We have a duty to live well without hatred
Having moved to Manchester when I was 18 and having spent the next eight years there, I have always felt that, to a certain extent, I was "made in Manchester". Owing to this, the events of last Monday night at the Manchester Arena have felt all the more distressing.
Over the last few days, in addition to the awful spectacle of anguished parents and the pictures of the missing and the dead, the sluice-gates of social media have poured out all manner of idle gossip, from mealy-mouthed apologists to hate-mongering weirdos.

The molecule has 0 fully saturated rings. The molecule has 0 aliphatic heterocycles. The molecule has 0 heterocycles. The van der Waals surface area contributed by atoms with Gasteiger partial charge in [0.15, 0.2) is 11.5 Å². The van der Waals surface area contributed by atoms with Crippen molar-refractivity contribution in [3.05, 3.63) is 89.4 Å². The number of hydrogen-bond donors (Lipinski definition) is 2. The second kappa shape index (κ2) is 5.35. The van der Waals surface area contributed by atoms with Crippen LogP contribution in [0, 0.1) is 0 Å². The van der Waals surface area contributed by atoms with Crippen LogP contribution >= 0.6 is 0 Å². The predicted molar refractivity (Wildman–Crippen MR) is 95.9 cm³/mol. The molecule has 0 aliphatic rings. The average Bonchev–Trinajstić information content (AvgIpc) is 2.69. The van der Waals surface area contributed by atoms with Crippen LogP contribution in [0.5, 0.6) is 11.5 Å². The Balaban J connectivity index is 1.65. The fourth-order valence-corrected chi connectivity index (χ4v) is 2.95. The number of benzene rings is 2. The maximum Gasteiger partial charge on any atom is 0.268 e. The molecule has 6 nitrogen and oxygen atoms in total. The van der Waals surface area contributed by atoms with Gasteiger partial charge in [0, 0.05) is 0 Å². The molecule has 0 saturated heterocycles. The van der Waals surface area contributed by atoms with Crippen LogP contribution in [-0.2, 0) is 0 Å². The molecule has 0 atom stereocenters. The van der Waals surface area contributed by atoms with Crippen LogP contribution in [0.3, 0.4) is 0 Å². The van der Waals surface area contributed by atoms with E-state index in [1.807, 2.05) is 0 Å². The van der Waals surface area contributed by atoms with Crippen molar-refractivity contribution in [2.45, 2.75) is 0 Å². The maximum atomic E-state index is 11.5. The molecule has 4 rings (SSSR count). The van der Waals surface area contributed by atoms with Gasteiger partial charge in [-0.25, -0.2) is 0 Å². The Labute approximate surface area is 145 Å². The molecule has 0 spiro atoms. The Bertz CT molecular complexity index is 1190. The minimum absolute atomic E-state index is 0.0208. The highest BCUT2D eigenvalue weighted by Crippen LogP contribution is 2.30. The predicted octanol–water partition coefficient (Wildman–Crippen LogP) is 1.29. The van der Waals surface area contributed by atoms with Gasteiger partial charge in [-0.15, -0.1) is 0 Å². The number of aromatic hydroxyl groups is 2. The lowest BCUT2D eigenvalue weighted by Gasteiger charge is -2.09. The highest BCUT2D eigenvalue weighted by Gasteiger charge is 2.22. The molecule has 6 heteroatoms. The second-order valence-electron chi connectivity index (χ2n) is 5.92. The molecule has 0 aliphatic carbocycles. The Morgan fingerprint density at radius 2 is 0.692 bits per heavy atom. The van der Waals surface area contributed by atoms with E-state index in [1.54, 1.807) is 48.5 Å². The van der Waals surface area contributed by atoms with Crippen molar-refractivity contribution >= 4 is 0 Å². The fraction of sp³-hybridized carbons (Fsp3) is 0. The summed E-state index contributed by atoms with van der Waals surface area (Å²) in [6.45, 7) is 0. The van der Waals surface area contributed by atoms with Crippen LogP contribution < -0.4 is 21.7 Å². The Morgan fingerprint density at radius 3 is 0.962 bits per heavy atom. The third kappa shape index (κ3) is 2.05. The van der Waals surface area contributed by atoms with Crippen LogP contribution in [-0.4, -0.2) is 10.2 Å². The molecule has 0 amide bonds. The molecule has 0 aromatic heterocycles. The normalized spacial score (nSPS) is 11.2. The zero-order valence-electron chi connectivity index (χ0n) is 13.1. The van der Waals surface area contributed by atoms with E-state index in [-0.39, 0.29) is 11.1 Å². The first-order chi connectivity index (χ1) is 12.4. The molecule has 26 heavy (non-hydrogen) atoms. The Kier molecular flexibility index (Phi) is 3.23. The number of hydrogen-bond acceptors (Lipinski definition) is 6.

While it may be natural to experience the tribal impulse for revenge or exoneration, it is important not to end a day with anger in one's heart. With no reason to believe that this is the last we will hear about such crimes, we have a duty to live well and without hatred. It is the same duty as resisting the corruption that breeds atrocities such as that of last Monday night.
The symbol for Manchester is the worker bee: industrious, productive and co-operative. It is to such better aspects of our character that we should turn in times such as these.
Strabane, Co Tyrone